10. Pinegrove “Cardinal”
I was listening to this record earlier this year in my office when a co-worker walked in. She immediately perked up when hearing the music and said, “Who is this? It sounds like high school.” That perfectly sums up Pinegrove’s sound. If you were deeply immersed in the early 2000s emo scene, on the fringes or mocked it from afar you understand the reference upon first listen. The whole thing drips with earnestness. Lead singer Evan Stephens Hall looks like your friend from high school or at least the kid you look back fondly at, saying something to the effect of “Evan was always so nice.” His lyrics ring true and the music wraps around you like a warm blanket at Friday night’s football game, for which you can’t explain why you’re there. While this records does not match up to their compilation tape “Everything So Far,” its a fine album with well executed songs.
9. The Hotelier “Goodness”
I hesitated to go back to back emo bands. But there is more of an expansion here with The Hotelier. I also questioned my love for this record because of where the band is from, Worcester, MA. Despite the bias this whole album is a real representation of discovering adulthood. The record is complete. Every song moves into the next one into the next poem into the next clang of guitar. It’s a reflection on who we used to be and how we can use the reflections of those older than us to make our best selves. Christian Holden’s lyrics leaves it on the table, its their for you to dissect, read and put back together. Plus “Piano Player” was also one of my favorite songs of the year one of the few I listened to for an entire day.
8. Danny Brown “Atrocity Exhibition”
Danny Brown sounds grounded and unhinged all the time. Is it planned? Does he just snap from lucid to insane moment to moment? Up until this album I never knew how to follow a Danny Brown verse. In 2012 he had that song “Grown Up,” and I was convinced Danny knew what he was doing. But then he kept featuring all over everyone’s mixes and songs and he sounded like an open mic comedian with great potential: the premises are there, he just can’t stop himself from making it about his dick. To keep up with the metaphor Atrocity Exhibition is his best joke, for a lot of reasons. People didn’t expect it, the music is syncopated and jarring at moments and it fits well with Danny’s odd flow and there also great grooves to get comfortable with him until he slaps you upside your head again. For reference, “Really Doe,” don’t really use this phrase, but the track is fire.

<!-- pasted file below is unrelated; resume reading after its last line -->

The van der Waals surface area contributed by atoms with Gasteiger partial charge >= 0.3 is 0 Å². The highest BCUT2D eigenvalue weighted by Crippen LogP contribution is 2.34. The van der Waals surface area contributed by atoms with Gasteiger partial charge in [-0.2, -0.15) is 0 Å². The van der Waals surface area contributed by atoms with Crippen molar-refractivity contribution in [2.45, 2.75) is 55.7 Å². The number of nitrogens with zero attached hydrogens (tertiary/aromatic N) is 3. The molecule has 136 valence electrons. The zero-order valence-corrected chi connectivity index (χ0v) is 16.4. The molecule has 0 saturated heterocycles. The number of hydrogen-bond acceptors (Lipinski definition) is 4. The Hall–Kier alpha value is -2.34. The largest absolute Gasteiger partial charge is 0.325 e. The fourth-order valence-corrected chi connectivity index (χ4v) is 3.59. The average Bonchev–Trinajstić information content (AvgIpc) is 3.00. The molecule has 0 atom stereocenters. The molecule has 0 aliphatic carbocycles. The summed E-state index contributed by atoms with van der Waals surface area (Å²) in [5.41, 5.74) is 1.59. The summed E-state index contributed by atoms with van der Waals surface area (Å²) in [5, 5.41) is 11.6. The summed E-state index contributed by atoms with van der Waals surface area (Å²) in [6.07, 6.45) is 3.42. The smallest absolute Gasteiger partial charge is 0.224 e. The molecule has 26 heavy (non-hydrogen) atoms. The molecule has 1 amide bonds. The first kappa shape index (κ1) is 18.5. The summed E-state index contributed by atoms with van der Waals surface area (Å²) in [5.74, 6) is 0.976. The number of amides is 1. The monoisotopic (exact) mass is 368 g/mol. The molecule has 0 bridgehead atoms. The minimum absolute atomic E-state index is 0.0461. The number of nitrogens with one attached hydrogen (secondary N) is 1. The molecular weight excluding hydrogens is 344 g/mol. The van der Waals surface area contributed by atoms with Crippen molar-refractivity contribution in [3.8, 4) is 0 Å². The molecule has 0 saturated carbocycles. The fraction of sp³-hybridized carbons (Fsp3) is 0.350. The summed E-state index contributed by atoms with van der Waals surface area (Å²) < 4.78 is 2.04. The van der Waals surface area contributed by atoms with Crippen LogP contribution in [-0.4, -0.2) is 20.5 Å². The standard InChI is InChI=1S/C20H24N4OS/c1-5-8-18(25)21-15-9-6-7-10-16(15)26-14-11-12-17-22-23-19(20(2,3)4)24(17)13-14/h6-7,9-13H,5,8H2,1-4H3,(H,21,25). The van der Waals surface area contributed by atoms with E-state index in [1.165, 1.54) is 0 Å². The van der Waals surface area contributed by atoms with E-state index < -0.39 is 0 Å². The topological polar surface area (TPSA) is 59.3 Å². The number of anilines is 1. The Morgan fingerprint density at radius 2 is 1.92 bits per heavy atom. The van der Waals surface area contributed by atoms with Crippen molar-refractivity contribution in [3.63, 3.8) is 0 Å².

7. Bon Iver “22, A Million”
I didn’t want to like this record. The previous two records were great, his work with Kanye was great. Then I was reading about how much more expansive he was getting with this record. He used something like 50 saxophones and even more vocal distortion and he was being a crazy artist talking about math as harmony and infinity and space. But this record is beautiful. Truly. If it were a painting I’d stare at it. If it were food I’d order it again for take out. If it were any smell I’d buy it as a cologne. Its been said, I understand, but his voice is another instrument. He is first Justin Vernon in the orchestra that made this record. Every song is still sad, it is still recorded specific to his voice and yet still it is universal a gift, it seems only this guy can do.
6. Culture Abuse “Peach”
Fun, that’s what this record is. And its a dosage of fun prescribed by a doctor to a aging punk who is depressed or got sober or is a family man. This record is just fun. It’s quick and hard hitting and catchy. There’s nothing hyperbolic about it. When you have a song called “Yuckies” on the album you know you’re not smearing any bullshit on your ears. Hell, just for the fuck of it they throw in a little SoCal ska breakdown. I don’t need to wax poetic too hard on this own because I can really only write and explain fun so many times before its not fun anymore.
5. Whitney “Light Upon the Lake”
I hate to admit I first listened to these guys after reading about them in the New York Times Fashion Magazine. It’s okay if you stop reading now. But, if you like dreamy, infectious pop music with saxophones I think you should stick around. These sad songs made up of good hooks can satisfy anyone looking to find someone who has a similar aesthetic to midday outdoor beer garden. The songs have meaning and aesthetic its no wonder they were having a discussion with Elton John in the NYT. I have always been a sucker for “la la las” and Whitney does not disappoint there. It was one of those records I didn’t want to end so I’d put it on full repeat, so that “Light Upon the Lake” never had an end or a beginning.
4. Kamaiyah “A Good Night in the Ghetto”